Not much has separated Melbourne Victory and Melbourne City so far this season.
After two games against each other so far, the season series is split at one apiece, and with the two clubs’ W-League and Y-League clubs also taking wins off the other in their respective campaigns, Friday night’s contest looms as the ultimate decider of who will claim Melbourne footballing bragging rights 2017-18.
Having missed the season’s first two derbies after sustaining an ankle fracture in the FFA Cup, City’s Uruguayan striker Bruno Fornaroli will be getting his first taste of Victory on Friday, and El Tuna is raring to go.
“I am feeling well,” Fornaroli said on Tuesday.
“I trained today, and am feeling amazing.
“It’s different when you don’t play for the last six months, but I think I am ready.
“I worked hard off the pitch to try not to lose my feet as I came back, and my mind is free now, so I can play.”
The Melbourne Derby is a special fixture in the A-League having produced feelings of ecstasy and heartache for both Victory and City fans alike.
This tribal passion extends to Fornaroli himself, with the star striker admitting that one of the most difficult parts of his rehabilitation came as he prepared to look on as a spectator in this season’s Christmas Derby, a contest that City would lose 1-0.
“One of my hardest moments was when I went to watch the second game at AAMI Park,” he recalled.
“I turned around in the car, I saw too many people – our fans, I said I want to play in this game – maybe if they had put me in my ankle wouldn’t have been sore.”
Fornaroli’s ankle fracture came in an FFA Cup game against NPLNSW side Hakoah Sydney City in August of 2017, and he has spent the six months since intensely rehabbing at City’s Bundoora headquarters in an effort to return Warren Joyce’s side before the finals.
This quest was fulfilled when he made his return in City’s 4-0 defeat to Sydney FC in Round 20, when Fornaroli came on in the 64th minute to a thunderous ovation from the City faithful.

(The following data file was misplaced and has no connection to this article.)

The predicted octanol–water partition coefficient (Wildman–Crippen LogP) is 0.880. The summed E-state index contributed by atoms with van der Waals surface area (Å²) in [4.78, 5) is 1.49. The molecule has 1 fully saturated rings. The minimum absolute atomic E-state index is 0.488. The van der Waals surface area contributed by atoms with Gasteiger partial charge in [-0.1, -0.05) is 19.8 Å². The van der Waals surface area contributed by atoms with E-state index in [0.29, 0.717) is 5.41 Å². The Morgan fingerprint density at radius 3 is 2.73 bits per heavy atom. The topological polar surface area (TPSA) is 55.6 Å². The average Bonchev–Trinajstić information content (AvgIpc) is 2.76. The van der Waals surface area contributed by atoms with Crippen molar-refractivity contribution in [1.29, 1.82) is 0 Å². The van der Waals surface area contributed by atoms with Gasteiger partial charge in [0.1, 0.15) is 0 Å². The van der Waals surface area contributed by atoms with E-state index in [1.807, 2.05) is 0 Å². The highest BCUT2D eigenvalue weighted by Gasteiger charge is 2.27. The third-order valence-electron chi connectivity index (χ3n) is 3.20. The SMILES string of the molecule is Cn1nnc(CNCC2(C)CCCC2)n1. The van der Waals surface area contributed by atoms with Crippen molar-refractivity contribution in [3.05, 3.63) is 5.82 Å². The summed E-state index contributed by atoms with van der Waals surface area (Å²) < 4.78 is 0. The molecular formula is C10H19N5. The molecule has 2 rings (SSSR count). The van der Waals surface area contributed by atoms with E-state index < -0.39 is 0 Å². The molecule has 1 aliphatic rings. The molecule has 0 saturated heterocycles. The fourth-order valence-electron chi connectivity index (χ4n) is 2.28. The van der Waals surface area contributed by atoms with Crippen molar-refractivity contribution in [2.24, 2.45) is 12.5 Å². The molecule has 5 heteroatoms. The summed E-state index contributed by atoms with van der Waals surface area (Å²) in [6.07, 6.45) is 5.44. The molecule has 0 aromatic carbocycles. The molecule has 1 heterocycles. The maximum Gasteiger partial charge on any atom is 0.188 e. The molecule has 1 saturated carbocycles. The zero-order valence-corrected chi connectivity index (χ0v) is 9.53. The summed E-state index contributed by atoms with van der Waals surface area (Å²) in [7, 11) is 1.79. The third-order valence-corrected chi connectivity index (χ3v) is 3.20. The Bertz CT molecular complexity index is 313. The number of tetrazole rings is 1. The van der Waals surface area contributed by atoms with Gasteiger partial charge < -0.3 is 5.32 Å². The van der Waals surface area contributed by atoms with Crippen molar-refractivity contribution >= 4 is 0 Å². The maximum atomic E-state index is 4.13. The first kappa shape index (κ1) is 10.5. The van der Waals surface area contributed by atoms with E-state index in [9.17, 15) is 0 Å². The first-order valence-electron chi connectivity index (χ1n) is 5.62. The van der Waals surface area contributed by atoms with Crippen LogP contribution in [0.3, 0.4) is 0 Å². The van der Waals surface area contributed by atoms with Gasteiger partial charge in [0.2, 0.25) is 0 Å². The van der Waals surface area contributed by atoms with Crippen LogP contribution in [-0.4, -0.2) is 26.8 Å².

Despite having completed his return to A-League football, Fornaroli confesses that the pain from the fracture still lingers with him.
“I am training every day with pain,” he admitted.
“Sometimes the pain leaves me alone and sometimes it’s harder to me.
“But I have to work every day with my ankle and try to do everything, to train well, to prepare everything for the game.
“When you spend a lot of time injured, when you don’t move the ankle, it’s a little bit normal (to still experience pain).
“After the surgery they say to me that you will feel pain for a long time.
“But I try not to think about this – I can’t think about this.
“When I play I also forget a little bit and my ankle gets better.”
Fornaroli recalls that the ankle break came at a terrible time for him, not only wiping out over half his season but also leaving him incapacitated at a time when his wife was pregnant with the couple’s second child.
The 30-year-old even admits to misleading his wife about the severity of the injury until he had returned to Melbourne.
“When I got to hospital and they said your ankle is broken and you have to have surgery … my wife was pregnant at that time, so at first I thought about my family and tried to call her and say, ‘look nothing happened, I am alright’,” Fornaroli explained.
“I thought about my family first, but inside it was not easy.
“I had a very good preseason, but it’s a part of football, you have to take it, you have to go out and try to do everything to come back better.”